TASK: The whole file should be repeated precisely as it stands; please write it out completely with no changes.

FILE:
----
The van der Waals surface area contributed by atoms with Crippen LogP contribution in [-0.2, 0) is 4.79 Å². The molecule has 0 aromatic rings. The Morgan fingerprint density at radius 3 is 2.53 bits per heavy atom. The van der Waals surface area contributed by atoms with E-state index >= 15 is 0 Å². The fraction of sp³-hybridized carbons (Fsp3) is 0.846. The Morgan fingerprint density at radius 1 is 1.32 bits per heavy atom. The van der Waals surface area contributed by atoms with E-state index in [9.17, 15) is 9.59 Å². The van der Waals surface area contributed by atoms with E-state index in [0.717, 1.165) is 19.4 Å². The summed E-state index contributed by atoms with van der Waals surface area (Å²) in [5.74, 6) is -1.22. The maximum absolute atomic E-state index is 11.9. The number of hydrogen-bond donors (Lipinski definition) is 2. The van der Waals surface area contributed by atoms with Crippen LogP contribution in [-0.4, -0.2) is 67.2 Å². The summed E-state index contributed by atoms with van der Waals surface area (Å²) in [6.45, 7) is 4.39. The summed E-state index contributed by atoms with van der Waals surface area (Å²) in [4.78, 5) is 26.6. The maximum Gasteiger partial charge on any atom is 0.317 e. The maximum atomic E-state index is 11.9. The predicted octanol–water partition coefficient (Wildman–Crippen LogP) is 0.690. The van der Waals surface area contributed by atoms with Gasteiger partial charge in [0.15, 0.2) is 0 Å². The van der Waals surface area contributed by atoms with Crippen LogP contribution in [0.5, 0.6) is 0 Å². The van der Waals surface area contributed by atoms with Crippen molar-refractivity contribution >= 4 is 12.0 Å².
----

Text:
The van der Waals surface area contributed by atoms with Crippen LogP contribution in [-0.2, 0) is 4.79 Å². The molecule has 0 aromatic rings. The Morgan fingerprint density at radius 3 is 2.53 bits per heavy atom. The van der Waals surface area contributed by atoms with E-state index >= 15 is 0 Å². The fraction of sp³-hybridized carbons (Fsp3) is 0.846. The Morgan fingerprint density at radius 1 is 1.32 bits per heavy atom. The van der Waals surface area contributed by atoms with E-state index in [9.17, 15) is 9.59 Å². The van der Waals surface area contributed by atoms with E-state index in [0.717, 1.165) is 19.4 Å². The summed E-state index contributed by atoms with van der Waals surface area (Å²) in [5.74, 6) is -1.22. The maximum absolute atomic E-state index is 11.9. The number of hydrogen-bond donors (Lipinski definition) is 2. The van der Waals surface area contributed by atoms with Crippen LogP contribution in [-0.4, -0.2) is 67.2 Å². The summed E-state index contributed by atoms with van der Waals surface area (Å²) in [6.45, 7) is 4.39. The summed E-state index contributed by atoms with van der Waals surface area (Å²) in [4.78, 5) is 26.6. The maximum Gasteiger partial charge on any atom is 0.317 e. The maximum atomic E-state index is 11.9. The predicted octanol–water partition coefficient (Wildman–Crippen LogP) is 0.690. The van der Waals surface area contributed by atoms with Gasteiger partial charge in [0.15, 0.2) is 0 Å². The van der Waals surface area contributed by atoms with Crippen LogP contribution in [0.5, 0.6) is 0 Å². The van der Waals surface area contributed by atoms with Crippen molar-refractivity contribution >= 4 is 12.0 Å².